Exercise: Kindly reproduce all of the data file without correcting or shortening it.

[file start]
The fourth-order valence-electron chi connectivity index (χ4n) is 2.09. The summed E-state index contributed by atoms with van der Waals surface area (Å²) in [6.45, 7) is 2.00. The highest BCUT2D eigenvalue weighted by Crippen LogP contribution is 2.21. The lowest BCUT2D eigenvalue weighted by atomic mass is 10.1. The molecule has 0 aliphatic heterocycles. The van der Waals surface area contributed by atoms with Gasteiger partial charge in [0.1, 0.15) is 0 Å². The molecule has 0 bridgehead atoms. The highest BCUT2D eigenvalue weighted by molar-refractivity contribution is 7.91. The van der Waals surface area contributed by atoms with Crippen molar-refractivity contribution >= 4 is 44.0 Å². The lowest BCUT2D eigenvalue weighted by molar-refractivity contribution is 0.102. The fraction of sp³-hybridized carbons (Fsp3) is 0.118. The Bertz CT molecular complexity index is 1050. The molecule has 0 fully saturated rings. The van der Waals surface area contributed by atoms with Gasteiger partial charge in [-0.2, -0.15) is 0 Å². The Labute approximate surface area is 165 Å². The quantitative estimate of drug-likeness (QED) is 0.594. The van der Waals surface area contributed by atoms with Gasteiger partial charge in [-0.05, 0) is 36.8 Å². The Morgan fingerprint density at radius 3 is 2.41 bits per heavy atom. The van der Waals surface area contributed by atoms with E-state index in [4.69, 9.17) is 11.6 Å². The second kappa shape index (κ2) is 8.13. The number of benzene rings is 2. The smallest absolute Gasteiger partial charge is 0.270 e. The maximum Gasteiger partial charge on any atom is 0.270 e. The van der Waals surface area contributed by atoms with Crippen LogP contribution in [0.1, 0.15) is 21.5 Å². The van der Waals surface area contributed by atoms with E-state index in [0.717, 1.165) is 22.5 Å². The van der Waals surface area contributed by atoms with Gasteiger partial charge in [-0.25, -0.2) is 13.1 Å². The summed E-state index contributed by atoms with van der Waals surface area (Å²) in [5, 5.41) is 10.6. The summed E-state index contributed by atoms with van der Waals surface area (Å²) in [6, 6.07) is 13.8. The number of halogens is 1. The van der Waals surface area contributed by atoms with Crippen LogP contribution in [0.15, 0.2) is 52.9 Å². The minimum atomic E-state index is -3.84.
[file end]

The fourth-order valence-electron chi connectivity index (χ4n) is 2.09. The summed E-state index contributed by atoms with van der Waals surface area (Å²) in [6.45, 7) is 2.00. The highest BCUT2D eigenvalue weighted by Crippen LogP contribution is 2.21. The lowest BCUT2D eigenvalue weighted by atomic mass is 10.1. The molecule has 0 aliphatic heterocycles. The van der Waals surface area contributed by atoms with Gasteiger partial charge in [0.1, 0.15) is 0 Å². The molecule has 0 bridgehead atoms. The highest BCUT2D eigenvalue weighted by molar-refractivity contribution is 7.91. The van der Waals surface area contributed by atoms with Crippen molar-refractivity contribution >= 4 is 44.0 Å². The lowest BCUT2D eigenvalue weighted by molar-refractivity contribution is 0.102. The fraction of sp³-hybridized carbons (Fsp3) is 0.118. The Bertz CT molecular complexity index is 1050. The molecule has 0 fully saturated rings. The van der Waals surface area contributed by atoms with Gasteiger partial charge in [-0.2, -0.15) is 0 Å². The Labute approximate surface area is 165 Å². The quantitative estimate of drug-likeness (QED) is 0.594. The van der Waals surface area contributed by atoms with Gasteiger partial charge in [-0.05, 0) is 36.8 Å². The Morgan fingerprint density at radius 3 is 2.41 bits per heavy atom. The van der Waals surface area contributed by atoms with E-state index in [4.69, 9.17) is 11.6 Å². The second kappa shape index (κ2) is 8.13. The number of benzene rings is 2. The smallest absolute Gasteiger partial charge is 0.270 e. The maximum Gasteiger partial charge on any atom is 0.270 e. The van der Waals surface area contributed by atoms with Crippen LogP contribution in [0.1, 0.15) is 21.5 Å². The van der Waals surface area contributed by atoms with E-state index in [0.717, 1.165) is 22.5 Å². The van der Waals surface area contributed by atoms with Gasteiger partial charge in [-0.25, -0.2) is 13.1 Å². The summed E-state index contributed by atoms with van der Waals surface area (Å²) in [5, 5.41) is 10.6. The summed E-state index contributed by atoms with van der Waals surface area (Å²) in [6, 6.07) is 13.8. The number of halogens is 1. The van der Waals surface area contributed by atoms with Crippen LogP contribution in [0.15, 0.2) is 52.9 Å². The minimum atomic E-state index is -3.84.